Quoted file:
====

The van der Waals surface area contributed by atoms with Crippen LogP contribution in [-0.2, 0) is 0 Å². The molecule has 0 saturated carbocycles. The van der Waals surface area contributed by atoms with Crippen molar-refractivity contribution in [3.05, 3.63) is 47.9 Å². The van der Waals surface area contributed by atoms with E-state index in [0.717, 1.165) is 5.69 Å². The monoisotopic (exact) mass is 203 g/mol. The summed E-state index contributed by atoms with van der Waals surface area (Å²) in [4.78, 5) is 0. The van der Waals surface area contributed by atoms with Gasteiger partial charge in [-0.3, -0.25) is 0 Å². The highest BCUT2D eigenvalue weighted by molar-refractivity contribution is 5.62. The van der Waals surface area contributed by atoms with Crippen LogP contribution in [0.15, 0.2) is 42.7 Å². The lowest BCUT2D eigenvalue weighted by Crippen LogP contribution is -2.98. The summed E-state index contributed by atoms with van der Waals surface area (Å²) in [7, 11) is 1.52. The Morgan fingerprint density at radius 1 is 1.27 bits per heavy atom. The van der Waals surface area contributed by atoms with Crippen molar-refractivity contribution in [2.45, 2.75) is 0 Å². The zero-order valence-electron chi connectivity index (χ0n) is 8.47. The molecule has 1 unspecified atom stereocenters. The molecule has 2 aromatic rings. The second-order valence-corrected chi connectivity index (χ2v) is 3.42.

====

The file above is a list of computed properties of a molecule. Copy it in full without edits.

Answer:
The van der Waals surface area contributed by atoms with Crippen LogP contribution in [-0.2, 0) is 0 Å². The molecule has 0 saturated carbocycles. The van der Waals surface area contributed by atoms with Crippen molar-refractivity contribution in [3.05, 3.63) is 47.9 Å². The van der Waals surface area contributed by atoms with E-state index in [0.717, 1.165) is 5.69 Å². The monoisotopic (exact) mass is 203 g/mol. The summed E-state index contributed by atoms with van der Waals surface area (Å²) in [4.78, 5) is 0. The van der Waals surface area contributed by atoms with Gasteiger partial charge in [-0.3, -0.25) is 0 Å². The highest BCUT2D eigenvalue weighted by molar-refractivity contribution is 5.62. The van der Waals surface area contributed by atoms with Crippen LogP contribution in [0.15, 0.2) is 42.7 Å². The lowest BCUT2D eigenvalue weighted by Crippen LogP contribution is -2.98. The summed E-state index contributed by atoms with van der Waals surface area (Å²) in [7, 11) is 1.52. The Morgan fingerprint density at radius 1 is 1.27 bits per heavy atom. The van der Waals surface area contributed by atoms with Crippen molar-refractivity contribution in [2.45, 2.75) is 0 Å². The zero-order valence-electron chi connectivity index (χ0n) is 8.47. The molecule has 1 unspecified atom stereocenters. The molecule has 2 aromatic rings. The second-order valence-corrected chi connectivity index (χ2v) is 3.42.